Turkey Cooking Tips and Common Mistakes Before Thanksgiving

That’s where Butterball’s Turkey Talk comes in. During the past 40 years during the holidays, these hotline specialists are available to help people troubleshoot their turkey troubles.

Karen Wilcher has been a Turkey Talkline expert for 10 years and shares her best tips and tricks for cooking delicious turkey every time.

This conversation has been edited for length and clarity.

Karen Wilcher: The easiest way to cook your turkey is to bake it in an oven set to 325 degrees F. If you’re using frozen turkey, make sure it’s defrosted before Thanksgiving. It takes about a week to defrost a turkey, so everyone should move their frozen bird into the refrigerator on the Thursday before Thanksgiving, which we call National Defrost Day.

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If you forgot to defrost it until the day before, at this point we recommend using the water bath method. This is where you soak the turkey in its original packaging in cold water. You should change the water every 30 minutes until the turkey is defrosted. For a large turkey up to 24 pounds, you can defrost properly within 12 to 15 hours using this method.

Once it has been defrosted, take it out of the package and discard the pack of raw milk. Next, pat the turkey dry with a towel, brush a little olive oil over the turkey, then place on a rack in the oven. Butterball has lots of recipes online for seasoning options.

CNN: How long does it really take to cook a turkey in the oven?

Wilcher: A 10 to 18 pound turkey without stuffing will take 3 to 3 and a half hours to cook while a 20 to 24 pound turkey will take 4 to 4 and a half hours. If you have the filling, add an additional 45 to 60 minutes of cooking time.

The smear is also not necessary. Every time you open the oven door to bake, you’re slowing down the cooking process. The liquid doesn’t have to be absorbed into the skin so it doesn’t do much.

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This year at Butterball University, we roast a turkey so that everyone can get familiar with the baking process. It’s another way to cook turkey if you want to free up the oven or your oven isn’t available. I’ve been roasting turkey on a charcoal stove for two years now and had a great turkey for Thanksgiving.

CNN: Why should anyone cook their turkey at 325 degrees F?

Wilcher: We know we can safely cook at 325 degrees. A lot of recipes add extra steps, such as starting with high heat then lowering the temperature partially in the cooking process. It’s a busy day with so much to do that it’s easy to forget to turn the temperature down.

Also, we don’t recommend raising the temperature to speed up the cooking time as this can dry out the brisket.

CNN: How does someone know if their turkey is done cooking?

Wilcher: It is important to use a thermometer to measure the temperature of your turkey rather than its eyeballs. The center of your underwear should be 165 degrees F, the bust should be 170 degrees F and the thighs should be 180 degrees F. If you’re scratching your head because you don’t know where those parts are on a turkey, Butterball there is a diagram on its website.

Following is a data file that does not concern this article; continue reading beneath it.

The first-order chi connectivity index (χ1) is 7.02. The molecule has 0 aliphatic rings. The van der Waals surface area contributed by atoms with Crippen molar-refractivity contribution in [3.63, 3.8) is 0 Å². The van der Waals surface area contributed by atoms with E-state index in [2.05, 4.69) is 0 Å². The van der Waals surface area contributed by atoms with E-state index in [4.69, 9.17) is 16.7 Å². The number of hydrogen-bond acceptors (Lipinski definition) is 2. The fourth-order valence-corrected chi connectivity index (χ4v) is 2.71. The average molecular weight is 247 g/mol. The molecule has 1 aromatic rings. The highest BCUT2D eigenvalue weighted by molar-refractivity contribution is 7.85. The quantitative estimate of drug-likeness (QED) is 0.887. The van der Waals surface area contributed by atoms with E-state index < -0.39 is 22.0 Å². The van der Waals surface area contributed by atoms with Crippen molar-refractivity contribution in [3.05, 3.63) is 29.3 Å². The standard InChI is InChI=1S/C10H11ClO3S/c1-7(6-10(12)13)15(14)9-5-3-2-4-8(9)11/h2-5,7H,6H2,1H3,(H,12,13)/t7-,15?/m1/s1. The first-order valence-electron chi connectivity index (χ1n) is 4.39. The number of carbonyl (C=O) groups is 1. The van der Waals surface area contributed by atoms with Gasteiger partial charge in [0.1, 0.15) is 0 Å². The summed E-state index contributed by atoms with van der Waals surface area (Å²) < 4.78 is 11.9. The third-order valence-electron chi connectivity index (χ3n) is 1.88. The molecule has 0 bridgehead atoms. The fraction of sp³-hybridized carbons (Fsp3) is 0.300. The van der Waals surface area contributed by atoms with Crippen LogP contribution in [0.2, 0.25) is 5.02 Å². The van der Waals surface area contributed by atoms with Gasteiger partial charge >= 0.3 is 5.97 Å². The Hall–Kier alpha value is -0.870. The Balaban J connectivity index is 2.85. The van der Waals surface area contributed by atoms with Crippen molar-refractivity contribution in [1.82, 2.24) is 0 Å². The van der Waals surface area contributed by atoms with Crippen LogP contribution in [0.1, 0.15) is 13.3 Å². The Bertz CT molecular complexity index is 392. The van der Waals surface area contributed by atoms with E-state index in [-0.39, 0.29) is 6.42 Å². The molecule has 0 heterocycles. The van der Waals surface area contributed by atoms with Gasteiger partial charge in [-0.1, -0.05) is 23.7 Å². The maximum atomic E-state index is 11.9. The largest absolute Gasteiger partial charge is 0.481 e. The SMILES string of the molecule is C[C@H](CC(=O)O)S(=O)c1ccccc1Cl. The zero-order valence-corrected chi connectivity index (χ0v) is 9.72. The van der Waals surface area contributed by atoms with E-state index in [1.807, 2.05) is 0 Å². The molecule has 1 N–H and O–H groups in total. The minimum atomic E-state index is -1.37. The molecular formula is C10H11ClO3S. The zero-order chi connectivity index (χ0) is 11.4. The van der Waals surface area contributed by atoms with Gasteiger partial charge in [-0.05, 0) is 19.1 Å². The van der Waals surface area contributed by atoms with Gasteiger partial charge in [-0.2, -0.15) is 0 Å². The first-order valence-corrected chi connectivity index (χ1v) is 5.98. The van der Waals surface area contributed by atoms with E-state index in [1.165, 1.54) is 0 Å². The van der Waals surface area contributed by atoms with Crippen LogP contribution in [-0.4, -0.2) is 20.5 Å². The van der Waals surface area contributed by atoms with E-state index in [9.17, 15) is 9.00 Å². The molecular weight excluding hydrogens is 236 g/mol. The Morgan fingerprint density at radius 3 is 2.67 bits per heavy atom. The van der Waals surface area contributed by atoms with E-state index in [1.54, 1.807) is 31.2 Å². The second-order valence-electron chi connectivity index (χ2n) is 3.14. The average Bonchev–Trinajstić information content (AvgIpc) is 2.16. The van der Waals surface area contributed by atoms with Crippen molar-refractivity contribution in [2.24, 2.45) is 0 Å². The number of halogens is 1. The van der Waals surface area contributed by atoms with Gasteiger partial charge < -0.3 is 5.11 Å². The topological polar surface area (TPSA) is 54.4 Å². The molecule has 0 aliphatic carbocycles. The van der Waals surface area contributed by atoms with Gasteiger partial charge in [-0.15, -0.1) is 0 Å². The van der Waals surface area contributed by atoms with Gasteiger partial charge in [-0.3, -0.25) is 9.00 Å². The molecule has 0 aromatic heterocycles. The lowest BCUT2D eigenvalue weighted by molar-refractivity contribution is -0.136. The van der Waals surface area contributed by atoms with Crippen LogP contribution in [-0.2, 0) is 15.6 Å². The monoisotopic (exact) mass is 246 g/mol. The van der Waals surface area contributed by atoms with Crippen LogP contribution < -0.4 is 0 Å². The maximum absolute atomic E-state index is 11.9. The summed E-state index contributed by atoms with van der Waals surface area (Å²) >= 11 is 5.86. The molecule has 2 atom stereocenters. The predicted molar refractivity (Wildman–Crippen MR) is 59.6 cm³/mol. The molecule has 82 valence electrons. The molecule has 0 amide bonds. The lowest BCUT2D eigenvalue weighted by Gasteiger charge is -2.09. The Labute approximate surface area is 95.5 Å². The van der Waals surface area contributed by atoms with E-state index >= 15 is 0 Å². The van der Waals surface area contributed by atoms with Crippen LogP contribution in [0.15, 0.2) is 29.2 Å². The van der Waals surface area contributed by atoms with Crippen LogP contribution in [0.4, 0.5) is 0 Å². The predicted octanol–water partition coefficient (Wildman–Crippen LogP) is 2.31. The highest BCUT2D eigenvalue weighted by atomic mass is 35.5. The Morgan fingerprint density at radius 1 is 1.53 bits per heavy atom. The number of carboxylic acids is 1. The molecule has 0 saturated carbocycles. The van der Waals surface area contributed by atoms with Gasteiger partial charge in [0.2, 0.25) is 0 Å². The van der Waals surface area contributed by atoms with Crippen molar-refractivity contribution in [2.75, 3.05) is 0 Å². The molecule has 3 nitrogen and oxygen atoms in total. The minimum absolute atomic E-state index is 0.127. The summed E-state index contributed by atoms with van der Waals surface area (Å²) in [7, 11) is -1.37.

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CNN: Some people may be interested in deep-frying their turkey. What are some tips for staying safe?

Wilcher: You want to make sure your turkey is defrosted. If you are using propane, make sure you are outside and in a well-ventilated area to keep yourself and those around you safe.

Before submerging the turkey in the oil, be sure to measure the right amount of oil so that the oil doesn’t splatter when you add large poultry. One way to do that ahead of time is to measure the water in advance to see how much oil you need when submerged. Crispy turkey cooks much faster than roast turkey, about three to four minutes per pound.

CNN: After 10 years as an expert on the Butterball Turkey Talkline, what stories do you like best from people who have called?

Wilcher: A few years ago, I got a call when someone was cleaning out their mother’s deep freezer and found a frozen turkey. It’s easy for 10 to 15 year olds, and they want to know if they can cook it. Honestly, it might be food safe, but I guess in 15 years you might not want to share it.

One of my other favorite stories is about a man whose wife asked him to help her defrost a turkey using the water bath method. He also knew that one of the things he had to do was bathe his kids. So he thought he could do both at the same time. Needless to say, we don’t recommend this.

In the end, I told this guy to put his turkey outside on his deck to defrost and only discovered that a raccoon had gnawed on part of it. While Thanksgiving is an opportunity to share your dinner, I think you might not want to share it with a raccoon.


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